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Beijing defends HK’s ‘patriots only’ polls amid low turnout

Beijing defends HK’s ‘patriots only’ polls amid low turnout, the vie

Pro-Beijing candidates have swept Hong Kong’s “patriots only” polls, the first elections held after electoral reforms that essentially ruled out the participation of most of the pro-democracy opposition candidates in the Special Administrative Region.

The central government in Beijing hailed Sunday’s polls and released a detailed white paper on Monday defending its political governance of Hong Kong.

Its critics in Hong Kong, however, pointed to the record low turnout — the lowest in any election since the 1997 handover — as underlining public disenchantment with the new electoral process. In March, Beijing passed legislation that significantly reduced the share of directly elected representatives in Hong Kong’s Legislative Council, from 50% to 22%, with the rest nominated, and also introduced a candidate eligibility review committee to screen those running for office.

Despite a range of measures aimed at boosting turnout, including making public transportation free on Sunday, only 30.20% of registered voters cast their vote, down from 58.28% in the last LegCo election in 2016.

A provisional count of the total number of voters showed a steep fall of more than 60%, down from 2.2 million five years ago to 1.35 million voters on Sunday.

Chief Executive Carrie Lam played down the low turnout saying the fact that 1.35 million voted showed the election “had the support of many citizens”. She also welcomed Beijing’s “white paper” on Hong Kong’s democratic system, which defended its overhaul of the electoral process arguing that there were no elections under British colonial rule prior to 1997 and that “one country” needed to take precedence over “two systems”, referring to the formula that gave Hong Kong political freedoms that people are denied on the mainland.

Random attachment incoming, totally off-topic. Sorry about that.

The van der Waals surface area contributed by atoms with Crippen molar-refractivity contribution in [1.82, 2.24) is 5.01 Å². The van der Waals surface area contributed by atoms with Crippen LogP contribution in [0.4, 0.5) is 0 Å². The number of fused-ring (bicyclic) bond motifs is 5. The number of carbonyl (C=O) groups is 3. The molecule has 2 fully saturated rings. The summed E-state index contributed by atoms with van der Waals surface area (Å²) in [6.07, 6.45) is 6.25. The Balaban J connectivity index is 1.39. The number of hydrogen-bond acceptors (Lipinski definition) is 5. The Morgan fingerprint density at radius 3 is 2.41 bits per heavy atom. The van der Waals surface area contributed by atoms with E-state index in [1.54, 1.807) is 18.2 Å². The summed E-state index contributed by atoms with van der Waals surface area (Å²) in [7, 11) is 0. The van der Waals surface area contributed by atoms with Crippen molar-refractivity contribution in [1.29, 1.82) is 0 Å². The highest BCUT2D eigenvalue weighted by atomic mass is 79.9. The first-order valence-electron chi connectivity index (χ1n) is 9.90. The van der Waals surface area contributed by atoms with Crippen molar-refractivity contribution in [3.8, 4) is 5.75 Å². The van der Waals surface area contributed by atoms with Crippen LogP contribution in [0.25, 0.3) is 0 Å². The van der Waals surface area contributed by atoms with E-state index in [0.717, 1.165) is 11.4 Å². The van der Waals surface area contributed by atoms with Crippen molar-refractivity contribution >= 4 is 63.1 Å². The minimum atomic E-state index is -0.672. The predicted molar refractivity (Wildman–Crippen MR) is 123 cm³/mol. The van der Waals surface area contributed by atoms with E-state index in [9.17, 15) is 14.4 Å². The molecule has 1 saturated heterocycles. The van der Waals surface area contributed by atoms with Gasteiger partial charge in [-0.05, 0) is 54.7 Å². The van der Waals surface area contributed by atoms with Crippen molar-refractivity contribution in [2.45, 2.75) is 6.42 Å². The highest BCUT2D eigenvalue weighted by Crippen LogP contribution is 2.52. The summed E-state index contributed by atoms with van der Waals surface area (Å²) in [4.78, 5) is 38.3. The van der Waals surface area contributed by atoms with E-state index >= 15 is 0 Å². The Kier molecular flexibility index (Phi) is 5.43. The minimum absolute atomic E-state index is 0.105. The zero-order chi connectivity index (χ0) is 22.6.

“One Country is the prerequisite and basis for the Two Systems, and the Two Systems are subordinate to and derive from One Country,” the white paper said, adding that “Hong Kong governed by the patriots of Hong Kong is essential to the One Country, Two Systems principle, and quintessential to democracy in the region.”

“The region must be governed by patriots and patriots only,” the paper said. “No instigator of disorder should be allowed into the governing body of the HKSAR, and resolute measures must be taken to guard the region’s administration against destabilising influences and the forces behind them.”

Ms. Lam echoed that message in a meeting with reporters on Monday, saying that “the most important basis for enhancing Hong Kong’s electoral system is to ensure ‘patriots administering Hong Kong’ because Hong Kong is an inalienable part of the People’s Republic of China.”

“If our electoral system were to have a loophole that would allow people who were unpatriotic, who actually wanted to use elections to go into Hong Kong’s political structure and then undermine national security, or even overturn the Government and collude with foreign forces and so on,” she said, “it would not be in the interest of the people of Hong Kong and, in fact, the people of the country.”

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